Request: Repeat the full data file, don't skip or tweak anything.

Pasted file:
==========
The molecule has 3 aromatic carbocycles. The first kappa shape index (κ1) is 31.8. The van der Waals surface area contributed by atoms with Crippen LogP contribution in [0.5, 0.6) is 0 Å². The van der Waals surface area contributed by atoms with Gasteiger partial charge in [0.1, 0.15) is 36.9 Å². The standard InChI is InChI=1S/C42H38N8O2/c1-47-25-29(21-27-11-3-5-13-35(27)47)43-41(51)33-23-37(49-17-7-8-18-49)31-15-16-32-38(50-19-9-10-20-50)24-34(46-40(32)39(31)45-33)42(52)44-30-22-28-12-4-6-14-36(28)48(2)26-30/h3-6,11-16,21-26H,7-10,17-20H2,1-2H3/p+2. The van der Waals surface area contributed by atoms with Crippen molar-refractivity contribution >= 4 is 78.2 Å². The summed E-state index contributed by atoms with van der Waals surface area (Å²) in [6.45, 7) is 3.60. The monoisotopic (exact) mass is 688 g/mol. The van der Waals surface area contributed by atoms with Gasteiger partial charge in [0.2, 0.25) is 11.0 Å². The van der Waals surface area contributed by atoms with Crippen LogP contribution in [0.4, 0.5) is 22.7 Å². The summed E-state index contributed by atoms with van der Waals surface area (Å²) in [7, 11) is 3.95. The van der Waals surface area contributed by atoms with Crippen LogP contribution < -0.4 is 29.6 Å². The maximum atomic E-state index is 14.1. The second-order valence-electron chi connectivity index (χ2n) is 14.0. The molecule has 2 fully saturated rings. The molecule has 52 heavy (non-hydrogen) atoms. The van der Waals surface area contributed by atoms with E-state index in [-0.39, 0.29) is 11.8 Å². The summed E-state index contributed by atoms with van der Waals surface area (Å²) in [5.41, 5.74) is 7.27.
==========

The molecule has 3 aromatic carbocycles. The first kappa shape index (κ1) is 31.8. The van der Waals surface area contributed by atoms with Crippen LogP contribution in [0.5, 0.6) is 0 Å². The van der Waals surface area contributed by atoms with Gasteiger partial charge in [0.1, 0.15) is 36.9 Å². The standard InChI is InChI=1S/C42H38N8O2/c1-47-25-29(21-27-11-3-5-13-35(27)47)43-41(51)33-23-37(49-17-7-8-18-49)31-15-16-32-38(50-19-9-10-20-50)24-34(46-40(32)39(31)45-33)42(52)44-30-22-28-12-4-6-14-36(28)48(2)26-30/h3-6,11-16,21-26H,7-10,17-20H2,1-2H3/p+2. The van der Waals surface area contributed by atoms with Crippen molar-refractivity contribution >= 4 is 78.2 Å². The summed E-state index contributed by atoms with van der Waals surface area (Å²) in [6.45, 7) is 3.60. The monoisotopic (exact) mass is 688 g/mol. The van der Waals surface area contributed by atoms with Gasteiger partial charge in [0.2, 0.25) is 11.0 Å². The van der Waals surface area contributed by atoms with Crippen LogP contribution in [0.4, 0.5) is 22.7 Å². The summed E-state index contributed by atoms with van der Waals surface area (Å²) in [7, 11) is 3.95. The van der Waals surface area contributed by atoms with Crippen LogP contribution < -0.4 is 29.6 Å². The maximum atomic E-state index is 14.1. The second-order valence-electron chi connectivity index (χ2n) is 14.0. The molecule has 2 fully saturated rings. The molecule has 52 heavy (non-hydrogen) atoms. The van der Waals surface area contributed by atoms with E-state index in [-0.39, 0.29) is 11.8 Å². The summed E-state index contributed by atoms with van der Waals surface area (Å²) in [5.41, 5.74) is 7.27.